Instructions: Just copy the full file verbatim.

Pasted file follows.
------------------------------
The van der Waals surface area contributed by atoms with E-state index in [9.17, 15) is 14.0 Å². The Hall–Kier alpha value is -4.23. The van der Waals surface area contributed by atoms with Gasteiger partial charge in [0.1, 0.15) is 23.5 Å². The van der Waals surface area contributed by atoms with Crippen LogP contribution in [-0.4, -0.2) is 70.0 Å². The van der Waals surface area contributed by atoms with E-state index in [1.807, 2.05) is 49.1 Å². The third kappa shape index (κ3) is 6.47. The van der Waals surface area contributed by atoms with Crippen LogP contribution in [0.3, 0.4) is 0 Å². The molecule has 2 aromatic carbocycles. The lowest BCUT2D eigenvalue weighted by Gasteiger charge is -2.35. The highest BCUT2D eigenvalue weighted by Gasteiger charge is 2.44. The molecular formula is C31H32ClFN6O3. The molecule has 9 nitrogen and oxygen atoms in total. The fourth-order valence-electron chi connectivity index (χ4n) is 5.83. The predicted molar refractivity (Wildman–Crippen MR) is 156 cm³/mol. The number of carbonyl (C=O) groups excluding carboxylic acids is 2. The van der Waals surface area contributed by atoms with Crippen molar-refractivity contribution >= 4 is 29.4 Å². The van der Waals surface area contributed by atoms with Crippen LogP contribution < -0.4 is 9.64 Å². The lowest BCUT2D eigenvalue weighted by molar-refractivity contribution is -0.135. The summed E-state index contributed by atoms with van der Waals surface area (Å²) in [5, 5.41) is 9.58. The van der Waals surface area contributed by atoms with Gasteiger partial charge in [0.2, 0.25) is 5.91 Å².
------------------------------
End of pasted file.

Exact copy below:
The van der Waals surface area contributed by atoms with E-state index in [9.17, 15) is 14.0 Å². The Hall–Kier alpha value is -4.23. The van der Waals surface area contributed by atoms with Gasteiger partial charge in [0.1, 0.15) is 23.5 Å². The van der Waals surface area contributed by atoms with Crippen LogP contribution in [-0.4, -0.2) is 70.0 Å². The van der Waals surface area contributed by atoms with E-state index in [1.807, 2.05) is 49.1 Å². The third kappa shape index (κ3) is 6.47. The van der Waals surface area contributed by atoms with Crippen LogP contribution in [0.3, 0.4) is 0 Å². The molecule has 2 aromatic carbocycles. The lowest BCUT2D eigenvalue weighted by Gasteiger charge is -2.35. The highest BCUT2D eigenvalue weighted by Gasteiger charge is 2.44. The molecular formula is C31H32ClFN6O3. The molecule has 9 nitrogen and oxygen atoms in total. The fourth-order valence-electron chi connectivity index (χ4n) is 5.83. The predicted molar refractivity (Wildman–Crippen MR) is 156 cm³/mol. The number of carbonyl (C=O) groups excluding carboxylic acids is 2. The van der Waals surface area contributed by atoms with Crippen molar-refractivity contribution >= 4 is 29.4 Å². The van der Waals surface area contributed by atoms with Crippen LogP contribution < -0.4 is 9.64 Å². The lowest BCUT2D eigenvalue weighted by molar-refractivity contribution is -0.135. The summed E-state index contributed by atoms with van der Waals surface area (Å²) in [5, 5.41) is 9.58. The van der Waals surface area contributed by atoms with Gasteiger partial charge in [0.2, 0.25) is 5.91 Å².